Since 1994 the Medicaid program in Tennessee has been known as TennCare. It operates under a special waiver from the U.S. Department of Health and Human Services (HHS) because, unlike most state Medicaid programs, TennCare benefits are paid to health care providers by insurance companies that contract with the State of Tennessee rather than by the State itself.
The Affordable Care Act (ACA) required states to expand their Medicaid programs to cover people who do not have health insurance, who are between the ages of 19 and 64, and who earn less than 138% of the federal poverty level. In 2012 the U.S. Supreme Court ruled that this provision of the ACA is unconstitutional and that Medicaid expansion should be voluntary for each state, not mandatory.
27 states have chosen to expand their Medicaid programs. Thus far, Tennessee has chosen not to do so. While it is still possible that Tennessee will change its mind, at this point that seems very unlikely.
Since 2013 Governor Haslam has been talking with HHS officials about a unique approach to Medicaid expansion that would encourage recipients to take more personal responsibility for their health. The persons who are determined eligible for these benefits would be covered in one of three ways. Persons who are 19 or 20 years old would simply be added to the TennCare rolls. Persons between 21 and 64 years of age would be covered under one of the following two plans.
The Volunteer Plan is for persons who are employed and have access to employer-sponsored insurance, but cannot afford to pay the employee’s share of the costs. Insure Tennessee would provide a “defined contribution” that would cover the employee’s premiums and allow him to be on his employer’s plan, as well as pay a portion of the person’s deductible and co-pays.
The other plan for persons 21-64 is the Healthy Incentives Plan, which would require the person to pay a premium and co-pays for most services. The premium would be about $20 a month. The co-pays would be $75 per hospital admission, $4 per outpatient service, $8 per non-emergency use of an ER, $1.50 per generic drug, and $3 per brand name drug.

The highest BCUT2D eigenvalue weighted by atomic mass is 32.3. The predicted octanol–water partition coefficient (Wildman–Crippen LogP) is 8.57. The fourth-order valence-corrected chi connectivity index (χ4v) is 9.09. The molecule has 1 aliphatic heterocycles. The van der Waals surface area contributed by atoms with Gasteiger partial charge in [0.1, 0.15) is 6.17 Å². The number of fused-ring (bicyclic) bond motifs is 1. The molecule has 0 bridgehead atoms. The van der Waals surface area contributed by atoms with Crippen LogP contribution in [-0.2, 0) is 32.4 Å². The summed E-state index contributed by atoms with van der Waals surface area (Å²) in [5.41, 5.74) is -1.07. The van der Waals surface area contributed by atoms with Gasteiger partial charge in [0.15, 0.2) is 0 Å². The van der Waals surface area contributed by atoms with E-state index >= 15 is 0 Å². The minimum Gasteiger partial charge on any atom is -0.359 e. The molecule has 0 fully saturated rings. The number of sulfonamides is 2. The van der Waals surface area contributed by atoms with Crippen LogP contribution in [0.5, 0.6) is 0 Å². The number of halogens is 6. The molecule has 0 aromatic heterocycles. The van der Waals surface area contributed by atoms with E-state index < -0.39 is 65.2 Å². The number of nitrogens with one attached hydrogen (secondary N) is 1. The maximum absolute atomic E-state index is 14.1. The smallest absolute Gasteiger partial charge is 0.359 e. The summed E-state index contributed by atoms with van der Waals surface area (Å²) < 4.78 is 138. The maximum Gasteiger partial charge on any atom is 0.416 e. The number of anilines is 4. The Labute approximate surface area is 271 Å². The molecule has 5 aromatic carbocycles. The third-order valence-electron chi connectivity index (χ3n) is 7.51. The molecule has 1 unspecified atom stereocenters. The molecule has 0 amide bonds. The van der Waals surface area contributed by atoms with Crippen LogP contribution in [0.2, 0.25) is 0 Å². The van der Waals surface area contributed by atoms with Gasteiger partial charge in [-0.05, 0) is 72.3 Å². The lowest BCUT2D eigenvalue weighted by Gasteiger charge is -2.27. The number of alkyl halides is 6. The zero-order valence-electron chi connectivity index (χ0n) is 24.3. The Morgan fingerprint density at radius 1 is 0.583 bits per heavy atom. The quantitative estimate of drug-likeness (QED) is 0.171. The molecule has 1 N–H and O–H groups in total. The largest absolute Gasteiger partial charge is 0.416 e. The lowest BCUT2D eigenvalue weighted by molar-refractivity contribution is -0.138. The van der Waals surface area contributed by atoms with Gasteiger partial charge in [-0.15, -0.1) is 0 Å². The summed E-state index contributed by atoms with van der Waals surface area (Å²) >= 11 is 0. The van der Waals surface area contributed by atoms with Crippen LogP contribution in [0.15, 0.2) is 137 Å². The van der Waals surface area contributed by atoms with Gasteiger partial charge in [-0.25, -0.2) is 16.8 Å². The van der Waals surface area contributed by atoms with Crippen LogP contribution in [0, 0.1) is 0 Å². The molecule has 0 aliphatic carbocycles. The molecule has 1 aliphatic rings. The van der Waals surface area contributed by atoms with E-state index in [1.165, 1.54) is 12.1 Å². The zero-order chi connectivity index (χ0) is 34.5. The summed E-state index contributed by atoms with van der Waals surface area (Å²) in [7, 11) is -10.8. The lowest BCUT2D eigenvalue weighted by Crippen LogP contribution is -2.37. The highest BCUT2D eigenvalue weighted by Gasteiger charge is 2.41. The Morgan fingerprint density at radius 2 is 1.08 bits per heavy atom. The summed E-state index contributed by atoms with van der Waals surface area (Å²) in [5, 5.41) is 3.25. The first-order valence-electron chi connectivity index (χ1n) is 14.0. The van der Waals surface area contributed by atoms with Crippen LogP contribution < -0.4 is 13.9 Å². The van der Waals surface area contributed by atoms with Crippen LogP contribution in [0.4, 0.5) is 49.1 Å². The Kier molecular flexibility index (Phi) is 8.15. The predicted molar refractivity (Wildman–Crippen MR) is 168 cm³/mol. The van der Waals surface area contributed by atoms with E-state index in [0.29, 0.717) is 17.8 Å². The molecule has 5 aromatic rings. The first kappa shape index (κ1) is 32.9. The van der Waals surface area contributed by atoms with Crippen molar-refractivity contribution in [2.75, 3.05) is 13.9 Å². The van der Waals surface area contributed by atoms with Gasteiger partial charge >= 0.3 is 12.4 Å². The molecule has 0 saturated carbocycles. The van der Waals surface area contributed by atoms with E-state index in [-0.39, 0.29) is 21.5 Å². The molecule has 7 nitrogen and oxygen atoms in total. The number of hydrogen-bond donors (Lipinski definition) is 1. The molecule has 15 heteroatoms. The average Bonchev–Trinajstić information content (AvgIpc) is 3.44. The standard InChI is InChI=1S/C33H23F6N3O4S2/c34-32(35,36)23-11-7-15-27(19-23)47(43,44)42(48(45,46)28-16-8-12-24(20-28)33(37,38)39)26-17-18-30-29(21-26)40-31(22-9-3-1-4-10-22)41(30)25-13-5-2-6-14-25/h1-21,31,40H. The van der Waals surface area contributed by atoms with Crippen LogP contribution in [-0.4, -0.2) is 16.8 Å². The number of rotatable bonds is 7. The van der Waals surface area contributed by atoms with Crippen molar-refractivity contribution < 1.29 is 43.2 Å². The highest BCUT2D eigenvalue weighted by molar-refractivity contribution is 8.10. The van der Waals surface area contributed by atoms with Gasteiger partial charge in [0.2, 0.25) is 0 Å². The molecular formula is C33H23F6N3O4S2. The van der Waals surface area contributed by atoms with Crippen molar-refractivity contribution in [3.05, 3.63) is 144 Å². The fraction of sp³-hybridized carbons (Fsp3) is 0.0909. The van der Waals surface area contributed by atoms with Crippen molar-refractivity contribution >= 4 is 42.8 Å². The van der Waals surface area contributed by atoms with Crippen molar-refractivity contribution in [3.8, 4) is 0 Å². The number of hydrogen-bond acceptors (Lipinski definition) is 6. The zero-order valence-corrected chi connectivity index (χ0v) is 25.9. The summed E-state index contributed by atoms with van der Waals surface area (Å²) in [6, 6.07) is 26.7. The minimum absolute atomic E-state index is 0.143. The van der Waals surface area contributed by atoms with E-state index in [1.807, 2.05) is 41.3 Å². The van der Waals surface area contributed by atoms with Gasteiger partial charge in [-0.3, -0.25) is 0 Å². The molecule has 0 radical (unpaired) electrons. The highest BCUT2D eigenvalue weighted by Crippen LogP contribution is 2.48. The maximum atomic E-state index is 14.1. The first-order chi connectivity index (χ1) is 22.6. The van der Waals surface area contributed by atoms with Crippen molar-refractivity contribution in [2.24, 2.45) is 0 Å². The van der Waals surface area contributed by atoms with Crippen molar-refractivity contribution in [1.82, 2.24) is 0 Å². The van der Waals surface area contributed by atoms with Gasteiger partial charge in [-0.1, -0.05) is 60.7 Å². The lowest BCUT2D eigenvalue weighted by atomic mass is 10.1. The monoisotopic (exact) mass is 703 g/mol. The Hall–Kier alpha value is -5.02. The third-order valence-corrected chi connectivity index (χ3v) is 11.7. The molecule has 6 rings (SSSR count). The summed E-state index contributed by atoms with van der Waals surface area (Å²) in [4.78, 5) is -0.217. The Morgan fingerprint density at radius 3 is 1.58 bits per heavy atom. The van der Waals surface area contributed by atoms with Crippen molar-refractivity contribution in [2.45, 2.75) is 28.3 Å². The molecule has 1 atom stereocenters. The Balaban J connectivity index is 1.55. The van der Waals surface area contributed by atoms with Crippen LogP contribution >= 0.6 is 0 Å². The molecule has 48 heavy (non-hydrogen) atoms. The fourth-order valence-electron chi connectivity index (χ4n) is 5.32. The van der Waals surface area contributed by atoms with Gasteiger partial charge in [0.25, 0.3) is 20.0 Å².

Another feature of this plan is a Healthy Incentives for Tennesseans (HIT) account, in which a person could accumulate credits by showing proof of healthy behaviors. The credits could be used to assist the person in paying premiums and co-pays.
Insure Tennessee is a pilot project which would be in effect for only 2 years, but could be renewed. The federal government would pay 100% of the costs of Insure Tennessee through 2016, but the State of Tennessee would have to pick up a percentage of the program’s costs beginning in 2017. The State’s percentage would increase each year through 2020, after which the State’s share would remain fixed at 10%.
The State’s hospitals, which strongly support the Governor’s plan, have agreed to pay the entire State’s share of the cost to implement the plan. Since 2010, Tennessee’s hospitals have been paying an assessment to fund a portion of the existing TennCare program. The assessment is currently 4.52% of a hospital’s net revenues. The assessment would be increased to a level sufficient to fund the State’s portion of the Insure Tennessee costs.
You may ask, why would the legislature turn down this federal money? There are two reasons. The Republican-dominated legislature wants no part of Obamacare, in any form or fashion. Secondly, and more rationally, the veteran members of the legislature remember the year 2005, when Governor Bredesen made substantial cuts in the TennCare program and terminated the eligibility of thousands of Tennesseans. They are afraid that the same thing will happen again if they approve Insure Tennessee, i.e., they will have to make cuts to the TennCare program in three or four years that will reverse the action of adding thousands of people to the TennCare rolls. They are not willing to run that risk.
Is it possible that the legislature will approve Insure Tennessee in 2016? It is possible, but extremely unlikely.